Ciscoe Morris: Can a pepper plant spontaneously combust?
A hot little pepper has stumped gardening guru Ciscoe Morris.
Firefighters responded to a fire that John Curley’s brother-in-law, Jason Adams, says started in his three-inch pepper pot placed in his garage.
“It’s totally impossible that this pepper burst into flames,” said Morris.
But Adams defends what he saw.
“It started 10 seconds before I opened the door because it didn’t even touch the wall yet. The Styrofoam that was on fire was inches from the wall, but all the wall damage was the smoke marks,” he said.
Adams quickly grabbed a fire extinguisher and put out the fire.
The firefighters pointed to the smoldering pot with a destroyed habanero seedling as the source of the fire.
“They were thinking there was some sort of pressure or some change in there that caused it to heat up to the point where it just spontaneously combusted,” said Adams.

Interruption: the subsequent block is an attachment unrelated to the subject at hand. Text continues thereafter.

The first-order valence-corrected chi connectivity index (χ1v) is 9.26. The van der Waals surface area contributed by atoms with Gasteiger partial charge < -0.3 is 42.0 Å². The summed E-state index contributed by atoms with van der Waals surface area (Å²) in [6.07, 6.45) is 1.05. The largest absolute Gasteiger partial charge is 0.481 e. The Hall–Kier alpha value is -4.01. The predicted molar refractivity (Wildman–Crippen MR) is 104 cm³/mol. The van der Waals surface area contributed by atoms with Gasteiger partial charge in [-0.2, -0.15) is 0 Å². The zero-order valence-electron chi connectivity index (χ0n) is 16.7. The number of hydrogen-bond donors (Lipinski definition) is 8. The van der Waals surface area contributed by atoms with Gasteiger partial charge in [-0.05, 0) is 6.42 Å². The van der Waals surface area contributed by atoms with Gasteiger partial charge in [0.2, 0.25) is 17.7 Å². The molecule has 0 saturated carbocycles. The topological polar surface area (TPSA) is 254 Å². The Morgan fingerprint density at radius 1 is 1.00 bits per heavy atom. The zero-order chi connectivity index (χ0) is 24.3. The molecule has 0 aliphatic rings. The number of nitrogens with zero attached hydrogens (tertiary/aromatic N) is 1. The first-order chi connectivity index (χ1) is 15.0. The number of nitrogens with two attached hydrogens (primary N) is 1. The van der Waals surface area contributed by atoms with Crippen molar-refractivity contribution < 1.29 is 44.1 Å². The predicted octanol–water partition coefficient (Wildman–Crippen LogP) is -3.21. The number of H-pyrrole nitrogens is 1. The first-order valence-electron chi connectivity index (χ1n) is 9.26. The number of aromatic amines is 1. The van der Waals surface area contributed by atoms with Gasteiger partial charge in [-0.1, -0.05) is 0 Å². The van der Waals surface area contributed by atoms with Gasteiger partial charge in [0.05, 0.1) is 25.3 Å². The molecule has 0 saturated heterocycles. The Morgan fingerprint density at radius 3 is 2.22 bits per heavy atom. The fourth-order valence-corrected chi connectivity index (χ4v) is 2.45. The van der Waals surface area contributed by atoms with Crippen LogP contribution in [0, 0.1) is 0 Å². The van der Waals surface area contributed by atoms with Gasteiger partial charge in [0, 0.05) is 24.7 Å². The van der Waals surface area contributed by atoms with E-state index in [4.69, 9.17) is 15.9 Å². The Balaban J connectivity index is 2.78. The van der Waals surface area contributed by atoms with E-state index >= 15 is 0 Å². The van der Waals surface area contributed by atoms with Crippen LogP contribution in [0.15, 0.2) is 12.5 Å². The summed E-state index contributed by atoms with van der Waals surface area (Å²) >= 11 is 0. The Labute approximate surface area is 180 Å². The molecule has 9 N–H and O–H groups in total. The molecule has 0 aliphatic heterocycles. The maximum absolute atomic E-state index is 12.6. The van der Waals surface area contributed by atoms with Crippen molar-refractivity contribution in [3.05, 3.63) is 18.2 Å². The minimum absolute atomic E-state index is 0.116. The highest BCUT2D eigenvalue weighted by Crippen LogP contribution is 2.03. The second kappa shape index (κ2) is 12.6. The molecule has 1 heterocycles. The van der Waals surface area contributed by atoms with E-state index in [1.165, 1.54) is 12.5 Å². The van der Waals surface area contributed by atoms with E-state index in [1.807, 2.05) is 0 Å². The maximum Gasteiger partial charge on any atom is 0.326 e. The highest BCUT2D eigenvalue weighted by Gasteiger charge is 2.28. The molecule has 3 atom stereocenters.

“I’ve eaten habaneros that are so hot that it actually singed that geezer hair right out of my ears,” said Morris.
Joking aside, Morris said it takes a lot more than a three-inch pot full of compost to combust; it’s more like a three-foot container that’s needed to generate enough heat.
Grow lights are often dangerously positioned too close to plants and flammables, but Adams said his was hanging 10-feet high.
Morris said the story sounds like something from the Twilight Zone, but maybe Adams is correct about too much pressure in the little pot made of cow manure.
“You might be saving millions of people from burning their garages up,” joked Morris.